Scoring your Credit - How's your FICO?

Since we live in an computer-driven world, it's not surprising that your ability to repay your mortgage boils down to a single number. The years of paying your various bills: your mortgage, vehicle payments, and credit card bills can be analyzed, spindled and mutilated into a single indicator of whether you're likely to meet your future obligations.

Each of the three credit agencies has its own formula for building your credit score. The original FICO was developed by Fair Isaac and Company. Experian uses this model and calls its score FICO. Equifax's model, based on FICO, is called BEACON, while TransUnion, which also uses a slightly modified FICO, calls its score EMPIRICA. While each of the models considers a range of data available in your credit report, the differences aren't huge; all of the agencies use the following in building a score:

  • Credit History - How many years have you had credit?
  • Late Payments - Do you have a history of late payments?
  • Balances on your Credit Cards - How many accounts do you have? How much do you owe on your accounts?
  • Inquiries on Your Credit - How many times have you had your credit checked for a loan?

Each of these is assigned a value and a weight. Each formula produces a single number which varies slightly from one agency to another. FICO scores range from 300 to 800. Higher is better. Most home buyers these days have a score above 620.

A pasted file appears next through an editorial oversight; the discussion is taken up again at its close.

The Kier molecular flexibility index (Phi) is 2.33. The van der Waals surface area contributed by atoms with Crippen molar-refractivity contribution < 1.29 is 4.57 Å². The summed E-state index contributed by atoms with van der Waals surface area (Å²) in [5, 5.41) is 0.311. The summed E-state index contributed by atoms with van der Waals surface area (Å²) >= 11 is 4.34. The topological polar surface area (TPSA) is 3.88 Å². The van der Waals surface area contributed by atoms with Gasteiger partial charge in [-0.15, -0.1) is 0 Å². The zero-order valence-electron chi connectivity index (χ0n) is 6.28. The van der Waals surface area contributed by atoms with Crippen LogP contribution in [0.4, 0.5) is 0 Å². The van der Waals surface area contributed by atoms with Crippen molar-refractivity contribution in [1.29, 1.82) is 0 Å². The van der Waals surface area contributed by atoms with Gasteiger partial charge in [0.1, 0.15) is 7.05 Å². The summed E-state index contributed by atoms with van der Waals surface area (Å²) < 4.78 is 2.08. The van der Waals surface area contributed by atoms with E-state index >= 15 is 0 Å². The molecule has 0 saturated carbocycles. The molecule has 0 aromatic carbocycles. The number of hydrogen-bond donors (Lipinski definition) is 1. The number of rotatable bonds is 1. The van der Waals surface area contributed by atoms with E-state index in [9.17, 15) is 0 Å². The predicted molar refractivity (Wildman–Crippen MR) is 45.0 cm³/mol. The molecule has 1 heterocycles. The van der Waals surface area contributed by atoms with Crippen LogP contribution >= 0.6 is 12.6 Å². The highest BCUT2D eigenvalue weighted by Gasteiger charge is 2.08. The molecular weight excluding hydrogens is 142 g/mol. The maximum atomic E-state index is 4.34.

Your credit score affects your monthly payment

Did you know? FICO scores affect more than your ability to get a loan. They also affect your interest rate. Higher scores indicate you are probably a better credit risk, and thus may qualify for a better mortgage rate.

Can I improve my credit score?

What can you do about your FICO score? Very little in the short term. So called "credit repair" companies advertise quick fixes, but the score is based on your lifetime credit history, so you can't turn it around right away. (Of course you must appeal incorrect items on your credit report.)

Getting your credit score

In order to raise your score, you've got to get the reports that the agencies use to build it. Of course, you need the score as well. Fair Isaac has created a web site ( that lets you do just that. It's inexpensive, fast, and easy to get your credit score along with credit reports from all three credit reporting agencies. They also provide information and online tools that help you improve your credit score.

You can get a free credit report once a year from all three agencies when you visit These reports do not include a free score, but it's very inexpensive to get one at the same time.

Armed with this info, you will be a more informed consumer and you'll be better positioned to get the right mortgage for you.

Want to know more about credit scores? Call us: 978-422-2311.

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